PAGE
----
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Date: -- (:)
From: Mikkel_Fahnøe_Jørgensen <mikkel@d...>
Subject: Re: [Caml-list] JIT & HLVM, LLVM
2009/9/30 Stéphane Glondu <steph@glondu.net>:
> Mikkel Fahnøe Jørgensen a écrit :
> Actually, I find the typing discipline enforced by the monadic
> abstraction very helpful (and elegant).

For some purposes - for example filtering and transforming large data
sets, but perhaps less so for ad hoc tasks like background reporting -
although of course it can be done.

>> Now, we might as well just push a closure onto a queue instead of on
>> the call stack. This avoid a lot of complexity in the function type
>> design, and we get a lot more flexibility in how we dispatch the tasks
>> (arguably we could do the same or possibly more, in continuation
>> passing style, but it will give you a headache).
>
> This sounds like a narrow (and C-ish) way to tackle things. The bind
> operator is about composition of threads, not scheduling.

Perhaps, but sometimes this makes it easier to get things done,
especially for people not trained in the use of monads. Yes, bind
makes sure that one task is not scheduled at the same time, or before,
another task.

> What you call the "call stack" is orthogonal to your "queues of
> closures": one is about combining results of threaded computations
> whereas the other is just spawning threads and relying on some external
> mechanism to schedule them.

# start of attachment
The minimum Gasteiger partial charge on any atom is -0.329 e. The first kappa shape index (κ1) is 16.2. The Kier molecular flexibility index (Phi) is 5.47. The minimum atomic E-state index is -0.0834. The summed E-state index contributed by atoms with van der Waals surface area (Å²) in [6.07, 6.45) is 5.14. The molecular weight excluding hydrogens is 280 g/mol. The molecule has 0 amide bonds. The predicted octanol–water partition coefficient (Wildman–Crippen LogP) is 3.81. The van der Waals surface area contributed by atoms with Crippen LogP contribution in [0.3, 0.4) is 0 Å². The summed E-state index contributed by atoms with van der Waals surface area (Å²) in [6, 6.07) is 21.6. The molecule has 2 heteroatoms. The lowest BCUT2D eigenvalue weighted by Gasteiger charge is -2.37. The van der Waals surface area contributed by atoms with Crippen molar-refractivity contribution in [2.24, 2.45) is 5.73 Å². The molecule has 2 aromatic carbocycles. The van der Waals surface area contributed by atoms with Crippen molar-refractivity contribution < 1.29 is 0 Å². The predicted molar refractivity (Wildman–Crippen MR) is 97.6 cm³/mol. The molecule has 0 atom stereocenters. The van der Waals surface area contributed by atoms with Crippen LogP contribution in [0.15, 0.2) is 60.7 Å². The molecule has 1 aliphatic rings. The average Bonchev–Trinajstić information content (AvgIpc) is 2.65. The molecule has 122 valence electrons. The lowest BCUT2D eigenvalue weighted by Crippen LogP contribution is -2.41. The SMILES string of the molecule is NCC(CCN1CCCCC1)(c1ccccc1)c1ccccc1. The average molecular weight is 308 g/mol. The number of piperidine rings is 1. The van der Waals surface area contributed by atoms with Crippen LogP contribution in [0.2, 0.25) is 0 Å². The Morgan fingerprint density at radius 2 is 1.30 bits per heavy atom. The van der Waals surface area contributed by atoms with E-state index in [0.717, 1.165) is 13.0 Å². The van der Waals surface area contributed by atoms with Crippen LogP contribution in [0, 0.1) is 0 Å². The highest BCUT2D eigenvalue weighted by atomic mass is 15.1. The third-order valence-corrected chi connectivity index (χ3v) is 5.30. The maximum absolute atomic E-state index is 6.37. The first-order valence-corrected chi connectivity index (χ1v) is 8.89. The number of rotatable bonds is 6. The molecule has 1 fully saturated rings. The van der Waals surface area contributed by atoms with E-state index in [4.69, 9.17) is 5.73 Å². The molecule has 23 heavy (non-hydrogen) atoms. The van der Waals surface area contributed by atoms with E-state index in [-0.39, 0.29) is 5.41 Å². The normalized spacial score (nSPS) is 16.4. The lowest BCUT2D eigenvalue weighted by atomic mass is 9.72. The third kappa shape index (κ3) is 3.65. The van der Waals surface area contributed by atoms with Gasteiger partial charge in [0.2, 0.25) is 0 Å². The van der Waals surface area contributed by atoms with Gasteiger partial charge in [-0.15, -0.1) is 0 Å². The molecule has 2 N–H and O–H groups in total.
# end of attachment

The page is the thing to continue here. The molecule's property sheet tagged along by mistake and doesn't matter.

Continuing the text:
Well - yes and no. In general, monads are about combining results, but
they are also used for thread control where you do not rely on the
results. But it highlights an interesting point: queues does nothing
to help you communicate computation results, in parallel or not.
Neither does a monad based thread library. But a map-reduce monadic
setup very much does combine results and can also be made to schedule
for parallel execution which is very elegant, but not a good match for
more ad-hoc concurrent tasks.

> In other words, I think both can be used together, and achieve different
> purposes.

I agree. It was not my intention to say that monads are bad in any
way, and indeed many of our daily collection types are very useful
monads with abstractions that make them easy to use.

But since monads tend to spread all over the code, I think they should
not be used as a solution to everything, and this is basically what I
meant by "dragging continuations around".

Regards,
Mikkel